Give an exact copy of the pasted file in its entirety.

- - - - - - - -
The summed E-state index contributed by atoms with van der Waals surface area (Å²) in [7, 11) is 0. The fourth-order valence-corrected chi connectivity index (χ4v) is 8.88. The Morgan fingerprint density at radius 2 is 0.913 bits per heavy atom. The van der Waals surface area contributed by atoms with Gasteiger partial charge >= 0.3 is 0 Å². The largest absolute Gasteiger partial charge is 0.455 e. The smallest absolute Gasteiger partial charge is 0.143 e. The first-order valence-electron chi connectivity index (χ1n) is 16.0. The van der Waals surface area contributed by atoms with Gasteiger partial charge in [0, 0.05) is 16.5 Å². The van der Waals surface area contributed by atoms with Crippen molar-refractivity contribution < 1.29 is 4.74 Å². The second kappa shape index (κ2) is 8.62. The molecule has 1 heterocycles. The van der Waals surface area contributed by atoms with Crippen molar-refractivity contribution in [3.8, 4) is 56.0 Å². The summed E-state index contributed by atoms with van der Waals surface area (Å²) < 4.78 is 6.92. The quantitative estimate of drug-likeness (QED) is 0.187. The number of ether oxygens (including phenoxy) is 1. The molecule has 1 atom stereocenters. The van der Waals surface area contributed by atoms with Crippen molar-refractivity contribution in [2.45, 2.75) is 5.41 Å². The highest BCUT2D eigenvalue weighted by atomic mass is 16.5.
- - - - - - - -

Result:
The summed E-state index contributed by atoms with van der Waals surface area (Å²) in [7, 11) is 0. The fourth-order valence-corrected chi connectivity index (χ4v) is 8.88. The Morgan fingerprint density at radius 2 is 0.913 bits per heavy atom. The van der Waals surface area contributed by atoms with Gasteiger partial charge >= 0.3 is 0 Å². The largest absolute Gasteiger partial charge is 0.455 e. The smallest absolute Gasteiger partial charge is 0.143 e. The first-order valence-electron chi connectivity index (χ1n) is 16.0. The van der Waals surface area contributed by atoms with Gasteiger partial charge in [0, 0.05) is 16.5 Å². The van der Waals surface area contributed by atoms with Crippen molar-refractivity contribution < 1.29 is 4.74 Å². The second kappa shape index (κ2) is 8.62. The molecule has 1 heterocycles. The van der Waals surface area contributed by atoms with Crippen molar-refractivity contribution in [3.8, 4) is 56.0 Å². The summed E-state index contributed by atoms with van der Waals surface area (Å²) < 4.78 is 6.92. The quantitative estimate of drug-likeness (QED) is 0.187. The number of ether oxygens (including phenoxy) is 1. The molecule has 1 atom stereocenters. The van der Waals surface area contributed by atoms with Crippen molar-refractivity contribution in [2.45, 2.75) is 5.41 Å². The highest BCUT2D eigenvalue weighted by atomic mass is 16.5.